Circle Therapy 

click to enlarge dr060._coffey.jpg

If you ever feel like you're running around in circles, it might be good to stop − and draw one instead. Drawing circles, or mandalas (the Sanskrit word for circle), is an ancient spiritual art used for relaxation, centering and self-reflection.

Brought into popular culture from the ancients by Carl Jung in the 1950s, mandalas have been used for dream interpretation, play therapy, meditation, and as an instrument for energetic and physical healing.

Local licensed clinical psychologist Dr. Annie Ready Coffey uses mandalas frequently, along with other mediums such as poetry, drama and dance. "Mandalas are a great outlet − an external and visual representation for us of what's going on on the inside," she says. "A mandala is about the shape and size of a person's head. They are supposed to be … a part of yourself."

Coffey advocates the therapeutic value of creating your own mandalas, but there's another school of thought in the circle-drawing world. Zoe Frances, author of "Mandalas for Meditation," believes that coloring in pre-made mandalas is more beneficial for meditation and aligning the self with the greater forces of nature rather than trying to create one from scratch.

Coffey's tips for creating mandalas at home:

1. Don't try to make your mandala look like anything. Use color, shapes and representations as a way of checking in with yourself.

2. Try a series, in one sitting or on a daily basis, over the course of a week or during a rough patch. One isn't going to change your life, but if you create them regularly, you will begin to see a pattern.

3. Creating a mandala using your nondominant hand on black paper takes you deeper into a subconscious, emotional place.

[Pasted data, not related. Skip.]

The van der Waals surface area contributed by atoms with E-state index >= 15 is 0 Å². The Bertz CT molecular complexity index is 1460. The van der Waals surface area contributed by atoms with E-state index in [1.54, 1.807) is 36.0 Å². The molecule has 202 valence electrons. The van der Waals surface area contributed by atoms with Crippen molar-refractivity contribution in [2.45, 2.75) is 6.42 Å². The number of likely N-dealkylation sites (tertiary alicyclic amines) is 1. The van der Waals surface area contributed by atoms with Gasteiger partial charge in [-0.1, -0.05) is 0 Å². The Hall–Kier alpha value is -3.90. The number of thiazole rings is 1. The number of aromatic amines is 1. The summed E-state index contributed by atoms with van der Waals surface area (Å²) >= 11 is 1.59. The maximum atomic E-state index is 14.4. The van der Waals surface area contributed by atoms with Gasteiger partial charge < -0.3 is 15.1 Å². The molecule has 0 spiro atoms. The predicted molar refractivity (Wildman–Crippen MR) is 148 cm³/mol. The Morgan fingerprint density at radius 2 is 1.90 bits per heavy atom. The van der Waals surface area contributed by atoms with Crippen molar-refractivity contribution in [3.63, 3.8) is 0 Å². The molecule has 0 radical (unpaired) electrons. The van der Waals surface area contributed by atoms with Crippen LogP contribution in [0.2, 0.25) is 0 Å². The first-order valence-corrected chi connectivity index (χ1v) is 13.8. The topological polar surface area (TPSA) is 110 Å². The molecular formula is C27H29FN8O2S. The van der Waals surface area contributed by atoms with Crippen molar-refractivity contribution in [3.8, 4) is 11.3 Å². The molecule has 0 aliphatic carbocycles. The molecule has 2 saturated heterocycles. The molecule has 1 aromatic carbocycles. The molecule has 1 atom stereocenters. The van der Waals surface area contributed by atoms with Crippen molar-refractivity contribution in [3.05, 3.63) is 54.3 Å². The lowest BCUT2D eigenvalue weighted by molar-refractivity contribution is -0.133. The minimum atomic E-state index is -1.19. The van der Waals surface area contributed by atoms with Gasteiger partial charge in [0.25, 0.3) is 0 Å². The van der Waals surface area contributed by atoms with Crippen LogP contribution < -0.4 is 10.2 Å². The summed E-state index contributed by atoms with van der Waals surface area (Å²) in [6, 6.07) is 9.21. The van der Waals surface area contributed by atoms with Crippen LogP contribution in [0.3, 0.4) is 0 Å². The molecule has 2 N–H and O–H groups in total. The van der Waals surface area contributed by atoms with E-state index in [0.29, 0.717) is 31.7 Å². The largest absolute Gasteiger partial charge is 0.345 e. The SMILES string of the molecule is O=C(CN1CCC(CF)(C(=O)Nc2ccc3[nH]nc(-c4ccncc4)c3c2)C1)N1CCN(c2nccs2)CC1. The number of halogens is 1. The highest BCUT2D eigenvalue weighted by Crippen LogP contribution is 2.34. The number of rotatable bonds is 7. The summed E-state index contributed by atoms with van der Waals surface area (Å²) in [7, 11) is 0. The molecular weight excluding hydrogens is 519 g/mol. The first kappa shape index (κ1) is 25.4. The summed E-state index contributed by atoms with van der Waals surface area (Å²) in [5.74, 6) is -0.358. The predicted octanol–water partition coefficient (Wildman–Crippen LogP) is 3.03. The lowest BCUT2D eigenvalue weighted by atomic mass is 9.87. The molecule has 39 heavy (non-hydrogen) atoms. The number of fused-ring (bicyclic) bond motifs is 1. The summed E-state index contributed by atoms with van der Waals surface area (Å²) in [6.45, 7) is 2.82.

Whether you choose to color in pre-made mandalas or create your own is up to you. So is the way you interpret what you've drawn. You may want to keep your circles to yourself, or you may find it helpful to gain an outside perspective about the symbolism or progression of your creations. Whichever way you choose to look through your own looking glass, more is sure to be revealed.



Resources:

Annie Ready Coffey can be contacted through Arts for Replenishment and Change at 256-9650 or at www.peapod

arts.com. The Art of the Mandala Book & Gift Set comes complete with the book "Mandalas for Meditation" by Zoe Frances, 80 black-and-white mandala patterns, a set of colored pencils and a pencil sharpener.

Tags:

Comments

Subscribe to this thread:

Add a comment

  • Re: Brandon Farbstein, 16: High-School Student, Public Speaker and Community Activist

    • I go to the same school as Brandon and he is one of the rudest…

    • on September 29, 2016
  • Re: 17. The Gottwald Family

    • The Gottwald are the kindest people I know.

    • on September 29, 2016
  • Re: Safety Town bites the dust.

    • I enjoyed Safety Town as a child and really wish it was around for my…

    • on September 27, 2016
  • More »
  • Latest in Belle

    More by Valley Haggard

    • Notes to Bad Boyfriends

      Things could have been much worse.
      • Nov 1, 2011
    • Scarlett Letters

      A new book takes a new look at “Gone with the Wind.”
      • Feb 9, 2011
    • Graphic Account

      Richmond artists spill ink for the new “RVAnthology.”
      • Feb 2, 2011
    • More »

    Copyright © 2016 Style Weekly
    Richmond's alternative for news, arts, culture and opinion
    All rights reserved
    Powered by Foundation